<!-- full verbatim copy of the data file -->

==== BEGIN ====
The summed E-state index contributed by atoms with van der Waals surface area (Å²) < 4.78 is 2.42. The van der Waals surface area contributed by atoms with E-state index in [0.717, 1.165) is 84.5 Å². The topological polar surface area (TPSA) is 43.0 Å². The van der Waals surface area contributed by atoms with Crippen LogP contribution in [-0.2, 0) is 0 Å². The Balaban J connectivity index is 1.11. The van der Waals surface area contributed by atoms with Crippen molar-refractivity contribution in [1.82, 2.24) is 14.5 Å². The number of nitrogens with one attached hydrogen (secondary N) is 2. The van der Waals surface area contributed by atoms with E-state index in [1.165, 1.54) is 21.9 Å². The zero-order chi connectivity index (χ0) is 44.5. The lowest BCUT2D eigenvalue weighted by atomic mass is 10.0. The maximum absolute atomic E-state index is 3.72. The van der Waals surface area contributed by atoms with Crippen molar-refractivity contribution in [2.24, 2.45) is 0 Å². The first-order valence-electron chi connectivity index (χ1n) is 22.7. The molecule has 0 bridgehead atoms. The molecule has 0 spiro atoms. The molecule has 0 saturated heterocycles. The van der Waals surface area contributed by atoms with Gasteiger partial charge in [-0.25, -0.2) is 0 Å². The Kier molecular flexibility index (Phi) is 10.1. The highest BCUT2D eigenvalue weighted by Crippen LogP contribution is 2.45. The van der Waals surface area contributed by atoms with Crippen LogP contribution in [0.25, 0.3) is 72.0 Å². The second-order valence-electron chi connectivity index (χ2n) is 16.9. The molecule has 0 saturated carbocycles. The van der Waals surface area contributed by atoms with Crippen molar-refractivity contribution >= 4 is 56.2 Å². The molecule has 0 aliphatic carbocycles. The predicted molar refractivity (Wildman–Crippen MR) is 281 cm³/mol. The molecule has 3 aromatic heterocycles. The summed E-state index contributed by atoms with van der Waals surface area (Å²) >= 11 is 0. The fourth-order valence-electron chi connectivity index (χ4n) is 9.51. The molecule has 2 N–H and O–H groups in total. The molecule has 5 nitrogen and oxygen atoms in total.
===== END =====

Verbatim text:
The summed E-state index contributed by atoms with van der Waals surface area (Å²) < 4.78 is 2.42. The van der Waals surface area contributed by atoms with E-state index in [0.717, 1.165) is 84.5 Å². The topological polar surface area (TPSA) is 43.0 Å². The van der Waals surface area contributed by atoms with Crippen LogP contribution in [-0.2, 0) is 0 Å². The Balaban J connectivity index is 1.11. The van der Waals surface area contributed by atoms with Crippen molar-refractivity contribution in [1.82, 2.24) is 14.5 Å². The number of nitrogens with one attached hydrogen (secondary N) is 2. The van der Waals surface area contributed by atoms with E-state index in [1.165, 1.54) is 21.9 Å². The zero-order chi connectivity index (χ0) is 44.5. The lowest BCUT2D eigenvalue weighted by atomic mass is 10.0. The maximum absolute atomic E-state index is 3.72. The van der Waals surface area contributed by atoms with Crippen molar-refractivity contribution in [2.24, 2.45) is 0 Å². The first-order valence-electron chi connectivity index (χ1n) is 22.7. The molecule has 0 bridgehead atoms. The molecule has 0 spiro atoms. The molecule has 0 saturated heterocycles. The van der Waals surface area contributed by atoms with Gasteiger partial charge in [-0.25, -0.2) is 0 Å². The Kier molecular flexibility index (Phi) is 10.1. The highest BCUT2D eigenvalue weighted by Crippen LogP contribution is 2.45. The van der Waals surface area contributed by atoms with Crippen LogP contribution in [0.25, 0.3) is 72.0 Å². The second-order valence-electron chi connectivity index (χ2n) is 16.9. The molecule has 0 saturated carbocycles. The van der Waals surface area contributed by atoms with Crippen molar-refractivity contribution >= 4 is 56.2 Å². The molecule has 0 aliphatic carbocycles. The predicted molar refractivity (Wildman–Crippen MR) is 281 cm³/mol. The molecule has 3 aromatic heterocycles. The summed E-state index contributed by atoms with van der Waals surface area (Å²) >= 11 is 0. The fourth-order valence-electron chi connectivity index (χ4n) is 9.51. The molecule has 2 N–H and O–H groups in total. The molecule has 5 nitrogen and oxygen atoms in total.